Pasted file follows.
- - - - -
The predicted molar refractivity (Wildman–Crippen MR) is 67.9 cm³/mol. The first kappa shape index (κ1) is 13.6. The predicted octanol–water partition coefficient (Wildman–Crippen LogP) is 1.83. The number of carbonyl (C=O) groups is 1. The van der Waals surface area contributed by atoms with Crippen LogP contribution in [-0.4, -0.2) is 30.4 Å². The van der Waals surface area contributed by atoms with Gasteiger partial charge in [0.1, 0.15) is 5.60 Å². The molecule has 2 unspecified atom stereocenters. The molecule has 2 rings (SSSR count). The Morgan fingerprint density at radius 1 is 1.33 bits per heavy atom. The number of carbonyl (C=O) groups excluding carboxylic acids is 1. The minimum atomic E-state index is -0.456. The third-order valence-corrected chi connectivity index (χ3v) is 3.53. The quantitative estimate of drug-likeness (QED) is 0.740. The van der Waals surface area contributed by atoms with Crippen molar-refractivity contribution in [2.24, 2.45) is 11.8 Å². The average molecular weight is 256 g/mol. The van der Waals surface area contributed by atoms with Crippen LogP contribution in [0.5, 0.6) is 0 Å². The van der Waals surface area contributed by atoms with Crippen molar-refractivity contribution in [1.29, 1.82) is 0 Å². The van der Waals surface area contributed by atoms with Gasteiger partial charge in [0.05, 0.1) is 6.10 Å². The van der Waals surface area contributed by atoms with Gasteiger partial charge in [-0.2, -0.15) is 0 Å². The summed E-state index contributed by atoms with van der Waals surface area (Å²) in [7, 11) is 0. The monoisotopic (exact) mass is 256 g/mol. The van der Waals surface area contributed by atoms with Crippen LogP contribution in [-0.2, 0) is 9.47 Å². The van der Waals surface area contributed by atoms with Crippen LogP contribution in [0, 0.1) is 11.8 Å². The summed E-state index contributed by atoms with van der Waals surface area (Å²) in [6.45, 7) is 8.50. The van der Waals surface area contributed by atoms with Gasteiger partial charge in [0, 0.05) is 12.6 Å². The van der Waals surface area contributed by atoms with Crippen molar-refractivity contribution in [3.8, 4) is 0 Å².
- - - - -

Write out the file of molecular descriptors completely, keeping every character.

The predicted molar refractivity (Wildman–Crippen MR) is 67.9 cm³/mol. The first kappa shape index (κ1) is 13.6. The predicted octanol–water partition coefficient (Wildman–Crippen LogP) is 1.83. The number of carbonyl (C=O) groups is 1. The van der Waals surface area contributed by atoms with Crippen LogP contribution in [-0.4, -0.2) is 30.4 Å². The van der Waals surface area contributed by atoms with Gasteiger partial charge in [0.1, 0.15) is 5.60 Å². The molecule has 2 unspecified atom stereocenters. The molecule has 2 rings (SSSR count). The Morgan fingerprint density at radius 1 is 1.33 bits per heavy atom. The number of carbonyl (C=O) groups excluding carboxylic acids is 1. The minimum atomic E-state index is -0.456. The third-order valence-corrected chi connectivity index (χ3v) is 3.53. The quantitative estimate of drug-likeness (QED) is 0.740. The van der Waals surface area contributed by atoms with Crippen molar-refractivity contribution in [2.24, 2.45) is 11.8 Å². The average molecular weight is 256 g/mol. The van der Waals surface area contributed by atoms with Crippen LogP contribution in [0.5, 0.6) is 0 Å². The van der Waals surface area contributed by atoms with Crippen molar-refractivity contribution in [1.29, 1.82) is 0 Å². The van der Waals surface area contributed by atoms with Gasteiger partial charge in [0.05, 0.1) is 6.10 Å². The van der Waals surface area contributed by atoms with Gasteiger partial charge in [-0.2, -0.15) is 0 Å². The summed E-state index contributed by atoms with van der Waals surface area (Å²) in [7, 11) is 0. The monoisotopic (exact) mass is 256 g/mol. The van der Waals surface area contributed by atoms with Crippen LogP contribution in [-0.2, 0) is 9.47 Å². The van der Waals surface area contributed by atoms with Crippen LogP contribution in [0, 0.1) is 11.8 Å². The summed E-state index contributed by atoms with van der Waals surface area (Å²) in [6.45, 7) is 8.50. The van der Waals surface area contributed by atoms with Gasteiger partial charge in [0, 0.05) is 12.6 Å². The van der Waals surface area contributed by atoms with Crippen molar-refractivity contribution in [3.8, 4) is 0 Å².